Monday, May 16, 2005

Counties In Overdrive To Prepare For Hurricanes

Source: WESH-TV

Orange County Prepares For Worst, Makes Thousands Of New Signs

ORLANDO, Fla. -- Weather experts nationwide are playing the numbers game for the upcoming hurricane season.

Although their predictions may vary, they all agree this will be a rough one, WESH 2 News reported.

The National Weather Service released its 2005 hurricane forecast Monday, calling for 12 to 15 tropical storms in the Atlantic this year. Seven to nine of those are forecast to become hurricanes, and three to five are expected to become monster storms, with winds over 111 mph.

Local authorities are preparing for the worst. In Orange County, workers are making 2,000 stop signs and hundreds of street signs and stockpiling 100 new traffic signals.


New shelter direction signs are already being put in place. All of the work is aimed at quickly replacing damaged signals and street signs at intersections following storms.

"That way, if we have another three-event year, you know we'll have it handled," said highway coordinator Gary Rodgers.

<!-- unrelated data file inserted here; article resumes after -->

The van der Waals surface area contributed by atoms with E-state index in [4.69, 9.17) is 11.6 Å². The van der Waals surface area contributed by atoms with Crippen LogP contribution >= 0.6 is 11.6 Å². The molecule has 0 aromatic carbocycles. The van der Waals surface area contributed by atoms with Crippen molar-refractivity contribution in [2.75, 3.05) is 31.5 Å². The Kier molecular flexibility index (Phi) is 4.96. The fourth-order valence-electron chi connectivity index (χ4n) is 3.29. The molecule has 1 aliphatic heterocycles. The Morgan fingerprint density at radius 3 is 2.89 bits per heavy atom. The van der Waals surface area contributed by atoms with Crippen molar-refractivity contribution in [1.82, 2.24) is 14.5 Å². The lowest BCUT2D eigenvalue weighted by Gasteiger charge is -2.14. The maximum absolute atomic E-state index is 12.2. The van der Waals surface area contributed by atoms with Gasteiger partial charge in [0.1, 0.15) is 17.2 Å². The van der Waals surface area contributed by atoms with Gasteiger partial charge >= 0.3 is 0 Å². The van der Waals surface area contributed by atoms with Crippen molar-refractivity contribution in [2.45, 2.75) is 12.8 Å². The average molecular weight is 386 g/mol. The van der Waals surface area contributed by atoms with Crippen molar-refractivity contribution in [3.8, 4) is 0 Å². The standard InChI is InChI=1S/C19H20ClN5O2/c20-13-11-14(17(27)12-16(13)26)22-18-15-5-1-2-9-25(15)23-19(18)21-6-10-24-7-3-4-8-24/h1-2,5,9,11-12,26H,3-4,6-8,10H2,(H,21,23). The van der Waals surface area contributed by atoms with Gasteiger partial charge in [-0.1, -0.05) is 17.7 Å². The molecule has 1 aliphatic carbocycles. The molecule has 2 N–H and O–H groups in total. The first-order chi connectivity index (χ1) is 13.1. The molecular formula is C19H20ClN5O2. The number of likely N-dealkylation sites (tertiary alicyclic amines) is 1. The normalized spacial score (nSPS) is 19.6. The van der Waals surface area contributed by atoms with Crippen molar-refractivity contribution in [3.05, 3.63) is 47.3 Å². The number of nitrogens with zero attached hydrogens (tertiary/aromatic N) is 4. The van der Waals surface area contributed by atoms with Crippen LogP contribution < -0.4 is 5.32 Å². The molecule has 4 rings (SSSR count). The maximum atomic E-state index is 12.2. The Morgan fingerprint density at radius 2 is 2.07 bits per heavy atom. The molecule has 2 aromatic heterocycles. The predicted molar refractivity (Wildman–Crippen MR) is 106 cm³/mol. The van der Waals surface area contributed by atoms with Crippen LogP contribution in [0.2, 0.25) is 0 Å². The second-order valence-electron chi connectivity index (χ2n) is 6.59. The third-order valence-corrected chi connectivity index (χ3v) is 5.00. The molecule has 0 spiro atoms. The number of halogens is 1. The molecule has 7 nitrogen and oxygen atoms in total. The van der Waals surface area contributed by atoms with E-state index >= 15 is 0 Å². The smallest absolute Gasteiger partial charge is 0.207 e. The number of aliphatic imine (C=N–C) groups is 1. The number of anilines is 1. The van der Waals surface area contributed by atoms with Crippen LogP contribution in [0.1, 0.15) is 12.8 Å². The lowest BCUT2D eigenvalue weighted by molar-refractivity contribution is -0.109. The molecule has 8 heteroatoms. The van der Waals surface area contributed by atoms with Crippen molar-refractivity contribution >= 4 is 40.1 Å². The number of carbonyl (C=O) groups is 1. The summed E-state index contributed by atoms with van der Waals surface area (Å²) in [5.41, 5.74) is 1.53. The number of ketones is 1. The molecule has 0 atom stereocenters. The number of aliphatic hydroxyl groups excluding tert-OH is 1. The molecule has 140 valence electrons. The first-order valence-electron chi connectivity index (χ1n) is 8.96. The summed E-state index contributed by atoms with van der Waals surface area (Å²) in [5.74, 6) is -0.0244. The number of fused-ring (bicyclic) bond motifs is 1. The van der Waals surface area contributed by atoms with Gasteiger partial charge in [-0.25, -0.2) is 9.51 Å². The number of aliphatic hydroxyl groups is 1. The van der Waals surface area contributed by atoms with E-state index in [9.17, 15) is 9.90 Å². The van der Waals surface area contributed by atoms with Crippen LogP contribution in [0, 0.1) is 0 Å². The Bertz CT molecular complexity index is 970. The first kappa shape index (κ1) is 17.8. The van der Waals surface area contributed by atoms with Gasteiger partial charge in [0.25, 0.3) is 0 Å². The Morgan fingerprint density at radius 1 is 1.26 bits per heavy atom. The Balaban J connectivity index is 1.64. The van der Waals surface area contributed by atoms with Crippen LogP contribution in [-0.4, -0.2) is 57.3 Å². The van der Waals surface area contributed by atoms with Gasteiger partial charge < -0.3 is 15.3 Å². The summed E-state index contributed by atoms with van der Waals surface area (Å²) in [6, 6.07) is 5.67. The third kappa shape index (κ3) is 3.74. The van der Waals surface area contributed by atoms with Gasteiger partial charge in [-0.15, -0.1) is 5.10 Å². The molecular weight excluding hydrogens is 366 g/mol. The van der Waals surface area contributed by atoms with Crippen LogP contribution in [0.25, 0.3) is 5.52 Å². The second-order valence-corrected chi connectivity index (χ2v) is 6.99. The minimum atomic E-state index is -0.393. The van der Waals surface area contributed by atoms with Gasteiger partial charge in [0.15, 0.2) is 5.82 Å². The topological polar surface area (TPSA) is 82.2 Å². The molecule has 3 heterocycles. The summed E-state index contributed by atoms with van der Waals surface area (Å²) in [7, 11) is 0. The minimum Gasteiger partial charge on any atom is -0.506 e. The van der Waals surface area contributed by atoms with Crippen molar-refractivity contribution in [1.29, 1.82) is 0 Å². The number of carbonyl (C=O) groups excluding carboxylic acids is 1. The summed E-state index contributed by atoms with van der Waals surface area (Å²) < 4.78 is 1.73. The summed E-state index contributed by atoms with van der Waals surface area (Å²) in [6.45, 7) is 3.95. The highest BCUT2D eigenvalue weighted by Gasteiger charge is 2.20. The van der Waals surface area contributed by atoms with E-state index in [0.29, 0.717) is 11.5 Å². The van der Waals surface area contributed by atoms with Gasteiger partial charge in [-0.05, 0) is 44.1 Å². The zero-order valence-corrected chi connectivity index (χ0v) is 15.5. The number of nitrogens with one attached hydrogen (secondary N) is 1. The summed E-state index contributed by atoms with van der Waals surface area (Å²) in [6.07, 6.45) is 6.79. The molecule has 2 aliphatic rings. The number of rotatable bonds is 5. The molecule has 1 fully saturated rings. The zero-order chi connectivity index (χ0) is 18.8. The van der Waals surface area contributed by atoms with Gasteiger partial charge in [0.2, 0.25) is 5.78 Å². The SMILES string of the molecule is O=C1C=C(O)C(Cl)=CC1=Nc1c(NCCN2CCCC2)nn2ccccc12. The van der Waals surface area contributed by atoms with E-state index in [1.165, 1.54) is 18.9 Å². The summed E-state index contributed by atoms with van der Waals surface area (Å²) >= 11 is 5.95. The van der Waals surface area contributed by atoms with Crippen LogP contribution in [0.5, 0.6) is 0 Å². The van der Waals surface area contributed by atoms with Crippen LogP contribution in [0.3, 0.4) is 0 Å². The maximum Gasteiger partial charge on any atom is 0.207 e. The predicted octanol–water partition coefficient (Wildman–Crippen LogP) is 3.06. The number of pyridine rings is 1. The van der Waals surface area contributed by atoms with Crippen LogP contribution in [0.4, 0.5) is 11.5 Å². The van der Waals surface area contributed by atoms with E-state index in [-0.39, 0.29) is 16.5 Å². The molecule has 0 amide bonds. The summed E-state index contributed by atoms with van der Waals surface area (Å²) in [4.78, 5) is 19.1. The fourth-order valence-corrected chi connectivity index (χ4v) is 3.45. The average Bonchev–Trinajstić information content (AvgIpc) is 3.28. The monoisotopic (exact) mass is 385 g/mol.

Also, for the first time, Orange County purchased its own plastic barricades -- 200 of them. In a storm's aftermath, they will be placed with stop signs at intersections where signals have been broken or where there's no power.

But experts are worried about one big weakness -- the patchwork of tarps covering damaged roofs that leave people vulnerable.

"If I lived in house that is damaged still and hasn't been repaired from the hurricanes, I would find some sort of professional to give me advice as to whether that house is safe as a hurricane shelter or not," said Bart Hagemeyer, of the National Weather Service.

For storm victims, Orange County is opening its 311 non-emergency hot line beginning June 1.

"We found in the previous hurricanes last summer that people were asking all kinds of questions and we knew right where to send them," said Orange County Mayor Rich Crotty.

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